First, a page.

I woke up extremely early and decided to finally go for a morning walk – it was quiet but cold however I wanted to chase that morning light. Once everyone was awake and fully packed, we split up once again with Mike, Manwai & myself dropping off our bags at Tokyo station – East Maouranchi Line. We wanted to go back to Chidori-ga-fuchi however, it was a late start (we left around 830-9AM) we wouldn’t have enough time to go back and also make it out to Mitaka for our Ghibli Museum reservation for noon.
We had to take 2 JR rails to get out to Mitaka, which took around an hour. We decided to walk from the station and it was such a nice walk over. We lined up once we got there and were let in earlier than our 12 reservation. Purchasing the ticket a month prior was one of the most stressful things to do as every 10th at 10am (Japan time) the tickets for the following month are released and they sell out like hotcakes for 1000y (if you use tour agencies – it costs a lot more but guarantees tickets). Our actual ticket was a 3 piece film strip of different clips from different movies under the Studio Ghibli banner – mine was from Howl’s moving Castle. You are however, NOT ALLOWED TO TAKE PHOTOS INSIDE THE MUSEUM. They have a permanent collection which is filled in a room showing the different techniques they had done with the drawing and filming or movies as well as claymation. It was absolutely my favourite room of the museum especially the spinning cylinder with the robot and the birds.
The only place in the building you are allowed to take photos is when you are going to the rooftop where the giant robot statue is after you walk up the spiral staircase. The museum also features a gift shop which is always packed but filled with tempting items exclusive to the museum visit. I ended up purchasing a postcard with one of my favourite scenes from my favourite movie – Whisper of the Heart, a wooden keychain with a bell inside the bunny, a postcard that pops up to become a 3D card of the actual museum in a mario bros gameboy type of style and a mini toy of the entrance of the museum. There is also a cafe below but the line up was long so we opted to cross the street to Lawson and pick up a few items to bring back to the park behind the museum and have a little picnic – be warned – there are no garbage cans. The weather was rather nice but a little on the chillier side.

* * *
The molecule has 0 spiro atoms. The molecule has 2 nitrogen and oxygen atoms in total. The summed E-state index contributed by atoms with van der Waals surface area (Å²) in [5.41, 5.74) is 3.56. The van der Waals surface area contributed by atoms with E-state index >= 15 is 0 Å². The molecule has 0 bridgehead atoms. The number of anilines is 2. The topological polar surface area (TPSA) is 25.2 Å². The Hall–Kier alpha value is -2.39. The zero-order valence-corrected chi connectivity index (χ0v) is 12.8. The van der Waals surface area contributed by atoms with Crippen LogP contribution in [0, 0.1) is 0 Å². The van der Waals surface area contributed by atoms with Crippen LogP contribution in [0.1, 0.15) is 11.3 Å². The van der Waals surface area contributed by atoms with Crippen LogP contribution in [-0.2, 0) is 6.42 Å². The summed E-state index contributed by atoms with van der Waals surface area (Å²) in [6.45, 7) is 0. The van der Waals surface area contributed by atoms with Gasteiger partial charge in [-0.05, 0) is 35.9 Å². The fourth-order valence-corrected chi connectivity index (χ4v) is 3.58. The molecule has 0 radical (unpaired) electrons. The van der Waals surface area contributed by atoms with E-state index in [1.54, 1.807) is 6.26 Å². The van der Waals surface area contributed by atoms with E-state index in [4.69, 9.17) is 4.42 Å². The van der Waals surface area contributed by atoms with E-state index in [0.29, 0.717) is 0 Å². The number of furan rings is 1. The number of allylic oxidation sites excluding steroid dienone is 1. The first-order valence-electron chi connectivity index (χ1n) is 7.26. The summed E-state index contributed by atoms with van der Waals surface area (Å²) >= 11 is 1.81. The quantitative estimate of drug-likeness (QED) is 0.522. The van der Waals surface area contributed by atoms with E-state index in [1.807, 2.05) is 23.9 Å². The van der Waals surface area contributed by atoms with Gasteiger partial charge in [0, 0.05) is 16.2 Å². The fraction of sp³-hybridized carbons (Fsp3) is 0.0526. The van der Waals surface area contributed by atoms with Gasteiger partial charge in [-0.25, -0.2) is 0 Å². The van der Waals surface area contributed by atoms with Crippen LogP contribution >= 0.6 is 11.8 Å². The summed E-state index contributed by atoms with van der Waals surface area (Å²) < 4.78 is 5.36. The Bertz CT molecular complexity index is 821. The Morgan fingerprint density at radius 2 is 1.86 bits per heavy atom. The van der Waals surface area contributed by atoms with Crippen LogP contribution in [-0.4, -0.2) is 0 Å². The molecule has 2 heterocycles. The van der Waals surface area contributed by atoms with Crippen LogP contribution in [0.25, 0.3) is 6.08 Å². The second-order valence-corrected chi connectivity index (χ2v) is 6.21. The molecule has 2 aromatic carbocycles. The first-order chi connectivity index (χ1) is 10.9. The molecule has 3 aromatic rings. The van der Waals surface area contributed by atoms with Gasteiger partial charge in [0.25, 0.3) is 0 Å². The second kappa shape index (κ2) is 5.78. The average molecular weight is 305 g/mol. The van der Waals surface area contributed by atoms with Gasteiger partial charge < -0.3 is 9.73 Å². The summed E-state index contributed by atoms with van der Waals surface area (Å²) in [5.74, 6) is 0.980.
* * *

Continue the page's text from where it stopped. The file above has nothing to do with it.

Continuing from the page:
We took the Studio Ghibli bus back to the Mitaka station however it feels like its taking the long route.
We proceeded to make our way to Shinagawa and got there a little early and decided to find a little cafe called Zakkat Cafe nearby to warm up before Maricar. I ordered the peach and apricot tea (450y).
Perfect little place to warm up before heading over to the Shinagawa location for Maricar. Our guide was Ike and once we got there, we paid upfront (course A at Shinagawa – 5PM (to get sunlight to sunset to night time driving) 6000y with a trip advisor or Facebook review, showed our international drivers license and then proceeded to choose our costume for the ride. There are Mario bros characters and non-Mario cart characters or you can opt to bring your own. I dressed as Usavich ウサビッチ Usabitchi, from Usagi. Make sure to carry your international and normal drivers license with you as your drive around. There is a little pouch on the cart that can fit these licenses and as well as your cellphone and extra batteries. *NOTE* I suggest you bring extra go pro batteries if you can and also don’t start it up right away. Get use to driving the first 10 minutes and save your precious battery for the better sights along the way like the landmarks – Tokyo Tower, Shibuya Crossing, Roppongi etc considering it is about 2-3 hours of driving around.
Cameras are allowed (strap around your neck) but not allowed to shoot when driving as instructed by the guide. You can have a max of 12 per session with a guide in the back and one in the front as you will be driving with normal Tokyo traffic. Be warned now that you will be inhaling exhaust from all the carts for 2-3 hours so be prepared. They give you a quick lesson on how to operate the go kart and off you go. Turn key on, take step on brake (left foot), release handbrake, put car into Forward, press the yellow ignition lever, apply pressure to gas (right foot) and ready to go. The brake needs a little more pressure to stop more accurately. There are hazard lights for when you pull over and signal lights that you need to press the middle to cancel the signal. There is no throwing bananas allowed nor bumper cars.
The lead guide will signal to you when you will be driving in single file and when we will be driving double side-by-side. Anytime you are stopping at a red light, you will go double lines and there will be a few turns where its double turning in the same lane. The carts are rather safe for not having seatbelt or helmets and can average speeds of 60-70KM/HR. If you are doing night driving remember to dress warm. The experience is completely worth the price.